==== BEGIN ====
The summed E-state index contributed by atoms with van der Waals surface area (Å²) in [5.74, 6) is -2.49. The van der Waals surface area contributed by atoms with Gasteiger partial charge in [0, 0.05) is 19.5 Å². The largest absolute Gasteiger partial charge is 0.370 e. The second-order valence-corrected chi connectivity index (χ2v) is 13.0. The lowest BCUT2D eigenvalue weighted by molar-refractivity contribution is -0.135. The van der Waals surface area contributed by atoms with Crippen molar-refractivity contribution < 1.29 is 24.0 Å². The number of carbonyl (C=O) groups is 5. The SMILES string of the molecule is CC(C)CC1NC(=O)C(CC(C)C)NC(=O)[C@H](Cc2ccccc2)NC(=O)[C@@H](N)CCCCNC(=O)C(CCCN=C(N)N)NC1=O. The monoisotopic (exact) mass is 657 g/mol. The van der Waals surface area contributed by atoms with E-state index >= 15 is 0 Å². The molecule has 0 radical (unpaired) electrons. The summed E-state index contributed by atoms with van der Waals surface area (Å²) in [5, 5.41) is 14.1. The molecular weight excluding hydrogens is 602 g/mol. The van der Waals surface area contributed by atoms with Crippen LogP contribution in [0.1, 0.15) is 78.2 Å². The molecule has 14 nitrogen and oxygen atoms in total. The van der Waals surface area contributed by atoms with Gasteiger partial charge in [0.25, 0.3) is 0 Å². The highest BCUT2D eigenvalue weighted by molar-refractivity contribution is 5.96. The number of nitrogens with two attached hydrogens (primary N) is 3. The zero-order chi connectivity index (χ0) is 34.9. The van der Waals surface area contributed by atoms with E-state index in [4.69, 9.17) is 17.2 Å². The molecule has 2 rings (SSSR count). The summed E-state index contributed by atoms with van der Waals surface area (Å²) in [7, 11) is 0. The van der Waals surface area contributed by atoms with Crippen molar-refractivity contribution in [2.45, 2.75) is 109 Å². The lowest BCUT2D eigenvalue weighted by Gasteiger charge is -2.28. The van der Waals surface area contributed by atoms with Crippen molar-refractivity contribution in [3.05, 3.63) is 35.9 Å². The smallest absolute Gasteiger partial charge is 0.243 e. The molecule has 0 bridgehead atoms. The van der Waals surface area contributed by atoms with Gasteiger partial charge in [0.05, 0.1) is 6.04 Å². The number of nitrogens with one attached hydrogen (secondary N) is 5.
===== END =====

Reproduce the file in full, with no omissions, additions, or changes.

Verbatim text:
The summed E-state index contributed by atoms with van der Waals surface area (Å²) in [5.74, 6) is -2.49. The van der Waals surface area contributed by atoms with Gasteiger partial charge in [0, 0.05) is 19.5 Å². The largest absolute Gasteiger partial charge is 0.370 e. The second-order valence-corrected chi connectivity index (χ2v) is 13.0. The lowest BCUT2D eigenvalue weighted by molar-refractivity contribution is -0.135. The van der Waals surface area contributed by atoms with Crippen molar-refractivity contribution < 1.29 is 24.0 Å². The number of carbonyl (C=O) groups is 5. The SMILES string of the molecule is CC(C)CC1NC(=O)C(CC(C)C)NC(=O)[C@H](Cc2ccccc2)NC(=O)[C@@H](N)CCCCNC(=O)C(CCCN=C(N)N)NC1=O. The monoisotopic (exact) mass is 657 g/mol. The van der Waals surface area contributed by atoms with E-state index >= 15 is 0 Å². The molecule has 0 radical (unpaired) electrons. The summed E-state index contributed by atoms with van der Waals surface area (Å²) in [5, 5.41) is 14.1. The molecular weight excluding hydrogens is 602 g/mol. The van der Waals surface area contributed by atoms with Crippen LogP contribution in [0.1, 0.15) is 78.2 Å². The molecule has 14 nitrogen and oxygen atoms in total. The van der Waals surface area contributed by atoms with Gasteiger partial charge in [0.25, 0.3) is 0 Å². The highest BCUT2D eigenvalue weighted by molar-refractivity contribution is 5.96. The number of nitrogens with two attached hydrogens (primary N) is 3. The zero-order chi connectivity index (χ0) is 34.9. The van der Waals surface area contributed by atoms with E-state index in [4.69, 9.17) is 17.2 Å². The molecule has 2 rings (SSSR count). The summed E-state index contributed by atoms with van der Waals surface area (Å²) in [7, 11) is 0. The van der Waals surface area contributed by atoms with Crippen molar-refractivity contribution in [2.45, 2.75) is 109 Å². The lowest BCUT2D eigenvalue weighted by Gasteiger charge is -2.28. The van der Waals surface area contributed by atoms with Crippen molar-refractivity contribution in [3.05, 3.63) is 35.9 Å². The smallest absolute Gasteiger partial charge is 0.243 e. The molecule has 0 bridgehead atoms. The van der Waals surface area contributed by atoms with Gasteiger partial charge in [0.05, 0.1) is 6.04 Å². The number of nitrogens with one attached hydrogen (secondary N) is 5.